To sustain a viable pipeline of managers, contact centers want to invest in a Leadership Development Program. Companies prefer to hire from within but many times don’t have the right leadership talent available internally, which forces companies to look outside. Implementing an LDP can change that scenario. Leaders are developed over time with the proper structure, leadership and direction.

The best LDP programs include real-world work, education, training and coaching guided by a structured curriculum with tests or accountability checkpoints along the way. Providing Leadership Development Trainees with the opportunity to learn all aspects of the business backfills their experience. The program should include self-study as well as group training and discussion. Assign the trainee with a project; something they can call their own and are responsible for managing and reporting the results.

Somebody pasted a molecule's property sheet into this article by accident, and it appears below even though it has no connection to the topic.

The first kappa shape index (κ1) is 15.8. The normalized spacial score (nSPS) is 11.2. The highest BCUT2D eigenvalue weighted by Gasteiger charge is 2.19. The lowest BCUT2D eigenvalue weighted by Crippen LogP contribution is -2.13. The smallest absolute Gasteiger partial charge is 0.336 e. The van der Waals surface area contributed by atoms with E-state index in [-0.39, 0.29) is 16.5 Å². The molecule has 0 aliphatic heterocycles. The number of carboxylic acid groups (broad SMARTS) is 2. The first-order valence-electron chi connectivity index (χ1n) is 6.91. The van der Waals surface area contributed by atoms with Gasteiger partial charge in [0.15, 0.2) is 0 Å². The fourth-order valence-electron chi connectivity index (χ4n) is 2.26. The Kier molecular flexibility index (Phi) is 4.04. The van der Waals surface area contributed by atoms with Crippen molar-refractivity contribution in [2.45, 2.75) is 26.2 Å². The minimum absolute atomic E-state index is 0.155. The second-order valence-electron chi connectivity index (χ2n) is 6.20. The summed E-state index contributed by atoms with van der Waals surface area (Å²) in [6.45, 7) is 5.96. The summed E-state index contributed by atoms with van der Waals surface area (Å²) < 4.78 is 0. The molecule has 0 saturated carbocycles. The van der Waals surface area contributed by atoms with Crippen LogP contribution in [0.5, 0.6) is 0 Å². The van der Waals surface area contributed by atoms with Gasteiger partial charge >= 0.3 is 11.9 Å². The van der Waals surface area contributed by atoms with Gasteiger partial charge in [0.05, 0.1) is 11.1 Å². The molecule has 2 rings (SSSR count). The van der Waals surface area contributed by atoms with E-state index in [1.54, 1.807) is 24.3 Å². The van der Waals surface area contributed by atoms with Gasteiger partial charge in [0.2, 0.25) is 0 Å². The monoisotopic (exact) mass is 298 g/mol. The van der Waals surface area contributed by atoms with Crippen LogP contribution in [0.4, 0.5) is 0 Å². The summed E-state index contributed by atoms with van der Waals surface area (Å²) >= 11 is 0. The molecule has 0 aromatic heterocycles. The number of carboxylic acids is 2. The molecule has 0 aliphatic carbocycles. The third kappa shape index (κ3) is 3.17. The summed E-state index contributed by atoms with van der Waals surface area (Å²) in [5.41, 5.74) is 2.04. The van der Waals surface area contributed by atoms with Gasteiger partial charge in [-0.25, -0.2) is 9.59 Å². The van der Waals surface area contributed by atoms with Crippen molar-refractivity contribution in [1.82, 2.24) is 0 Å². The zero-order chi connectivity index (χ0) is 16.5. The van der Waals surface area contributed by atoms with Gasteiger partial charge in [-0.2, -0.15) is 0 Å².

Developing a Leadership Development Program is a wise investment for long-term staffing and growth. Well-led organizations tend to attract quality applicants, produce satisfied employees, incur less unwanted turnover, cultivate loyal customers, and yield impressive financial returns. Sounds like a tall order but it is possible with a well thought-out program that is committed to its people.

A Day In the Life

An LDTs day will include some self-study, perhaps an online course as well as a group video and discussion. The LDT’s will be assigned a project to manage which includes managing the results, the people who are doing the work as well as resolving any issues that come up. The LDT will also shadow the department manager in meetings and conference calls.